I had a clear vision of what I wanted our addition and garage to look like. But it looks like I will have to make some compromises.
I was absolutely determined from the beginning that the garage be detached from the house. Our family home when I was growing up had a detached garage in the back yard. And the house I bought in 1996 also had a garage in the back yard. I made it clear from the start that I wanted a detached garage because I will be using the garage as a workshop. There’s the noise issue–I don’t want to disturb my family when I am making sawdust– and the housekeeping issue– I don’t want sawdust finding its way into our main living area.
Unfortunately, we are limited in what we can actually build. We don’t want to sacrifice our view so locating the garage in the back yard is not an option. And we cannot have the garage in front of the house because of the required set-back from the road. Our only option is to build the garage beside the house, but we are fighting for inches.
First plan: covered breezeway
The first vision was to build a detached garage beside the house, with about 4 feet between covered by a continuous roof.
Why we liked that plan:
The sidewalk between the garage and the house would be sheltered and the entrances to both buildings would be covered.
Why the architect didn’t like the plan:
Our first architect had presented the breezeway concept to us before his semi-retirement. And the breezeway was part of all three options that our present architect, his former employee, drew up for us a month ago. But with fresh eyes comes a fresh vision. She doesn’t like having only a four foot wide breezeway suggested that we attach the garage to the house.
The problem is that the addition and garage are competing for space. We are trying to maximize the square footage of the addition so that the family room will work for us. We cannot add any width to the family room without taking away from the width of the garage.
Minimum double car garage size:
As long as we live here, our vehicles will never see the inside of the garage as it will be my woodworking shop. But it’s all about the resale value. Anything less than a two car garage won’t add any value to the house. And given the size of trucks and SUVs that future buyers may want to park in the garage, the absolute minimum size for the garage is about 22 feet wide by 24 feet deep. Our drawings show a garage that is about 22½ feet wide by 24 deep. So I was adamant; we must not tamper with the garage!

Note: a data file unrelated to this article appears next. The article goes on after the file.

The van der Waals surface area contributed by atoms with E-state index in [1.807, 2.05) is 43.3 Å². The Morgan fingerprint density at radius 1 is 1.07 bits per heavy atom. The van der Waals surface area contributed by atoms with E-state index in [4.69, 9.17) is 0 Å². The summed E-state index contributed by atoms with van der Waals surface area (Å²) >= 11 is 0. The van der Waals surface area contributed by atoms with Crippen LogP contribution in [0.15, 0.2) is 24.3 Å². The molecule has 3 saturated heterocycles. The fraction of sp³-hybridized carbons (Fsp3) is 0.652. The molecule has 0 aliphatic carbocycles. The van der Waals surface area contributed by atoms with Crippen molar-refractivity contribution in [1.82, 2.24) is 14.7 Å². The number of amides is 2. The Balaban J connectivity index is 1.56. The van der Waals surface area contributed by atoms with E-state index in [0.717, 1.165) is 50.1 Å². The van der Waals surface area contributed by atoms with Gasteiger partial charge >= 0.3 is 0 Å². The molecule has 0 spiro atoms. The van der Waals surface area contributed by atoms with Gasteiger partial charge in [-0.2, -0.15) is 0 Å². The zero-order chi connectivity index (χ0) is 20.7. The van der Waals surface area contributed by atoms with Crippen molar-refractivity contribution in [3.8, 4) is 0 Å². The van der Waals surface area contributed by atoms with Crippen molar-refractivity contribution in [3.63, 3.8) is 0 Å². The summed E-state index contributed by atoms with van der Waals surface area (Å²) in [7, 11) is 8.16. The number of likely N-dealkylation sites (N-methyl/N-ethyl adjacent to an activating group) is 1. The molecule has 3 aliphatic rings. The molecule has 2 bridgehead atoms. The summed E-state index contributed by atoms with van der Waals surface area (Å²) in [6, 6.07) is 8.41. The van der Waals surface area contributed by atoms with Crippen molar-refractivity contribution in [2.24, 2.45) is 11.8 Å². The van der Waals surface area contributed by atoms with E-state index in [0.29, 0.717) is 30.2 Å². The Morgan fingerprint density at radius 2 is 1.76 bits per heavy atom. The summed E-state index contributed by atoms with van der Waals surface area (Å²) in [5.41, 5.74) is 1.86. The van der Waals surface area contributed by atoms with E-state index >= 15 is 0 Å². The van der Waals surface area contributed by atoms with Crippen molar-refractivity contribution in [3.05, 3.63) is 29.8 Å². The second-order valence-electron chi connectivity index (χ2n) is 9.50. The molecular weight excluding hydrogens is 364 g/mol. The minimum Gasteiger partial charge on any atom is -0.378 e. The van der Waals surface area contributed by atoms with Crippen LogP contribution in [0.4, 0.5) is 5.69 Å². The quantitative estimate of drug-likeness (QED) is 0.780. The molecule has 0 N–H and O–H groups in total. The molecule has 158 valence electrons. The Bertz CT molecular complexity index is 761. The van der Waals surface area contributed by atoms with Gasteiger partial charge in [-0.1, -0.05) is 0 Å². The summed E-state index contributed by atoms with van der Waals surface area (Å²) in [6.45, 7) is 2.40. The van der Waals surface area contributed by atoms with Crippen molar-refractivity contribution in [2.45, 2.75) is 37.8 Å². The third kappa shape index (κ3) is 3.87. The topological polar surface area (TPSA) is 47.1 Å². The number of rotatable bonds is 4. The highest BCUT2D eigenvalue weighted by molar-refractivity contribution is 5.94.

The architect spoke with my wife last week, and told her that in order to “make things work” in the family room, we really should attach the garage.
Trust the architect
In 2008-09 we wanted to restore the structure of the house. I thought we would be reverting back to the original floor plan with a couple of very minor changes. The architect showed us the measured drawing of the house as it was at the time and then drew a couple of lines to show us what was possible. It was beyond anything that we had even considered up to that point. And after living with that design for 6 years, there is nothing that we wish we had done differently. It all works.
So when an architect says something starting with “you’ll be happy…” or “you should consider…” or “you’ll regret…”, it pays to listen.
The second plan: attached garage
We have not yet seen a second set of drawings. But I have carefully considered the attached garage and it holds several advantages over the detached garage.
Noise: The breezeway was going to be 4 feet wide by 24 feet long. This narrow tunnel could actually create more of an issue, by amplifying and echoing any noise. As for the transmission of noise through the common wall, there are a number of options available for reducing that.
Electrical: With the garage attached, there will be no need to run electrical wiring underground which means savings in materials and labor.
Plumbing: It sure would be nice to have a utility sink in the garage. This will now be possible.
Heat: It was always my intention to have a heated garage by running a gas line to a radiant heater. We will be able to run the gas line directly from the house to the garage without having to run it underground.
Resale: People who use garages for cars probably prefer those garages to be attached.
Trash management: We can keep garbage and recycling containers inside the garage so we can access them without going outside. And keeping them in the garage will solve, once and for all, our raccoon problem. Speaking of our raccoon, he visited us again this weekend. This time, he moved a garbage can a few feet, removed the lid, and removed one of the bags inside, all without tipping the can over. Quite impressive, actually. I interrupted him before he could tear into the bag, so there was no mess to clean up. He didn’t return.
The advantages of attaching the garage far outweigh what I perceived to be the advantages of having it detached. I am now excited by an idea that up to a week ago I refused to even consider.